Since 2003, the Tiahrt Amendments, so named after the former Kansas Republican congressman who introduced the measures, have largely hidden the database maintained by the ATF from the public.[11] Prior to 2010, local police could “access the database only to investigate an individual crime but not to look for signs of broader criminal activity” (for example, finding additional gang members involved if gang-related).[12] The database operated with a “reasonable expectation of privacy” and kept within the scope of privacy protections laid out in the Fourth Amendment.[13] Despite the relaxing of some restrictions, parts of the original Tiahrt Amendment remain in place. For example, the ATF cannot require gun dealers to conduct an inventory to account for lost or stolen guns; records of customer background checks must be destroyed within 24 hours if they are clean enough to allow the sale; trace data cannot be used in state civil lawsuits or in an effort to suspend or revoke a gun dealer’s license.[14] While the Tiahrt Amendments do not appear to be going away anytime soon, there are some federal laws that can be used to better identify potential mass shooters in addition to the transaction-level data collected by consumer banks or financial institutions.

Federal law requires licensed firearms dealers to maintain records of gun sales for at least 20 years, including information about the firearm(s) being purchased, as well as the purchaser.[15] Many articles and investigations have concluded that this individual-level transaction data is available to most financial institutions.[16] These investigations cite financial institutions’ need to internally flag “high risk” and potentially fraudulent purchases (for the simple reason that they tend to have much higher default risk attached as well). [17] Several payment processing systems, including PayPal, Square, and Apple Pay, already have established rules (including banned websites, stores, etc.) that ban the sale of guns and gun-related items using their systems.[18] “We do not believe permitting the sale of firearms on our platform is consistent with our values or in the best interests of our customers,” Square said in a statement in 2013.[19]

It’s important to note that payment processing companies work very differently than companies that actually issue credit cards. Payment processors typically have a more direct relationship with the businesses they process payments for.[20] The processor typically agrees on an individual basis, to process payments for a merchant and not to approve or reject individual purchases on a card.[21] If the smaller players can afford to simply shut out the sales of guns and gun-related items, major financial institutions like JPMorgan Chase, Wells Fargo, and Bank of America can do a better job of using transactions already at their disposal to flag “high risk,” and potentially, illegal purchases of firearms (keeping within the above-mentioned laws on firearm limits, waiting periods, etc.). If these very large incumbent financial institutions aligned to limit the purchase of firearms, it would have a large downstream effect on firearm sellers who rely on these banks to conduct daily business, including stricter adherence to laws and regulations. If adopted, it’s also possible that such incumbent firms could benefit from lower credit default rates (due to the “high risk” nature of these purchases) and increased customer retention (shooters are more likely to be incarcerated or dead following a mass shooting), key metrics by which these firms gauge intra-industry success.[22]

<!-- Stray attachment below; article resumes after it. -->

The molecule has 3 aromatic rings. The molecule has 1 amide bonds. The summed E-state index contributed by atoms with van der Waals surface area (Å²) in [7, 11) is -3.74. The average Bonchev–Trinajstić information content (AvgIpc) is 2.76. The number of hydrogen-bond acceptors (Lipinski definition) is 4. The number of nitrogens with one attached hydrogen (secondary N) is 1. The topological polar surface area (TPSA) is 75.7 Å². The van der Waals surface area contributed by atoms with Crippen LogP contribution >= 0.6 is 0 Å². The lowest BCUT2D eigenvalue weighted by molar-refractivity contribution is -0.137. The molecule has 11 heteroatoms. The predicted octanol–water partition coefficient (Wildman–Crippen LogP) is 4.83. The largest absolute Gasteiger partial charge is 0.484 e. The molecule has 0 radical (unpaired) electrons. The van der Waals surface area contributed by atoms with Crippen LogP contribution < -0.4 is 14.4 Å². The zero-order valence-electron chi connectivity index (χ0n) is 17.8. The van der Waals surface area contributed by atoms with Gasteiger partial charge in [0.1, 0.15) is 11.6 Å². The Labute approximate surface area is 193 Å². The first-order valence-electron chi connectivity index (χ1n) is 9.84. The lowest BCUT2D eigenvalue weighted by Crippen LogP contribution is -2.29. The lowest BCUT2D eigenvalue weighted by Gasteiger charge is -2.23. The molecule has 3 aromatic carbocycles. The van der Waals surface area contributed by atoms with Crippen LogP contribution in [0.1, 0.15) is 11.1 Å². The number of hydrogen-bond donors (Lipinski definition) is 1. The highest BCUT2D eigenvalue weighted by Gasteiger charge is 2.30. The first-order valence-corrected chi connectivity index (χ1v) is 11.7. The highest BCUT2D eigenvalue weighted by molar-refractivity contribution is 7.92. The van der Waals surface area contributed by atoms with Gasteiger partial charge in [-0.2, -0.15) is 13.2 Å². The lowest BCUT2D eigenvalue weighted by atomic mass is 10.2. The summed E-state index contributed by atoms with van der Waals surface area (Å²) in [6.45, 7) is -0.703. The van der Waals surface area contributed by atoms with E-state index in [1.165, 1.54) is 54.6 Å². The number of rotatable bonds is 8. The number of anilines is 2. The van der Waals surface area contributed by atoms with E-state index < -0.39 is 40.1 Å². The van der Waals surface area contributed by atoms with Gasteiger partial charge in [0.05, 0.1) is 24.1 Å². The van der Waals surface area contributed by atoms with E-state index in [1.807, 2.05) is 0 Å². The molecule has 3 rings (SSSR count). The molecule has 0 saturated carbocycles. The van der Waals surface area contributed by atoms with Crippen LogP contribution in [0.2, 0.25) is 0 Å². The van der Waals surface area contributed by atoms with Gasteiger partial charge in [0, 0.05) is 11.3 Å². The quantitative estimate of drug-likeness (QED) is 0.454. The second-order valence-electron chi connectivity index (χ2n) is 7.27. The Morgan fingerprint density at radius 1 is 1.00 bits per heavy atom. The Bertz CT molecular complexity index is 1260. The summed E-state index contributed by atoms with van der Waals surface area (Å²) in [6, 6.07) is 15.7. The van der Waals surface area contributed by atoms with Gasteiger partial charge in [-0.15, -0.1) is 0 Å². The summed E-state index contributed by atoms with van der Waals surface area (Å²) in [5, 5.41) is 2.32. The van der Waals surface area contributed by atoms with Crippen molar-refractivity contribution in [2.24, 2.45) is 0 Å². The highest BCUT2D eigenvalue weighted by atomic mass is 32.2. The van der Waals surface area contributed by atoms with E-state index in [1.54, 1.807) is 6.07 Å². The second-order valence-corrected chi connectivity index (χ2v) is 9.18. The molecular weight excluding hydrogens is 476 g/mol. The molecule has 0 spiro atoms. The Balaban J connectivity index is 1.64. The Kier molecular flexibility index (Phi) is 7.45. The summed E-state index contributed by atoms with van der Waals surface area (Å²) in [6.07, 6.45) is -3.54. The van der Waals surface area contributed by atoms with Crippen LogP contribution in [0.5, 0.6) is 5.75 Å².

Framing the Problem

There were more mass shootings across the U.S. in 2019 than there were days in the year, according to a gun violence research group.[23] 2019 had the highest number of mass shootings in any year since the research group started keeping track. By the end of 2019, there were 417 mass shootings in the U.S., according to data from the nonprofit Gun Violence Archive (GVA), which tracks every mass shooting in the country. GVA defines a mass shooting as any incident in which at least four people are shot, excluding the shooter. There have been 13 shootings that killed 10 or more people in the last decade, and in at least eight of them, the killers financed their attacks using credit cards.[24] Some used credit to acquire firearms they could not otherwise have afforded (either with cash funds or value-backed collateral).

Financial institutions have been collecting purchase or transaction data for a long time. Most of this data and associated metadata (including location of purchase, item(s) purchased, time of purchase, etc.) have been routinely used by firms like American Express, Visa, Chase, and MasterCard to calibrate their internal algorithms to capture a better picture of the individual customer and detect fraud.[25] This data-backed “picture” can then be used to recommend certain products and services to the individual based on previous purchasing history, economic, and social background. Today, however, most of this customer data remains trapped in data silos for reasons including ambiguous data privacy laws and fears of financial institutions “being on the hook” for criminal wrongdoing if they assume responsibility for alerting authorities.[26] In the next section, I will focus on one regulation, in particular, the Gramm-Leach-Bliley Act of 1999, and highlight some of these data privacy issues. It’s important to note that while the GLBA is federal law, states are allowed to formulate their own laws that provide additional protections to consumers and their data.[27]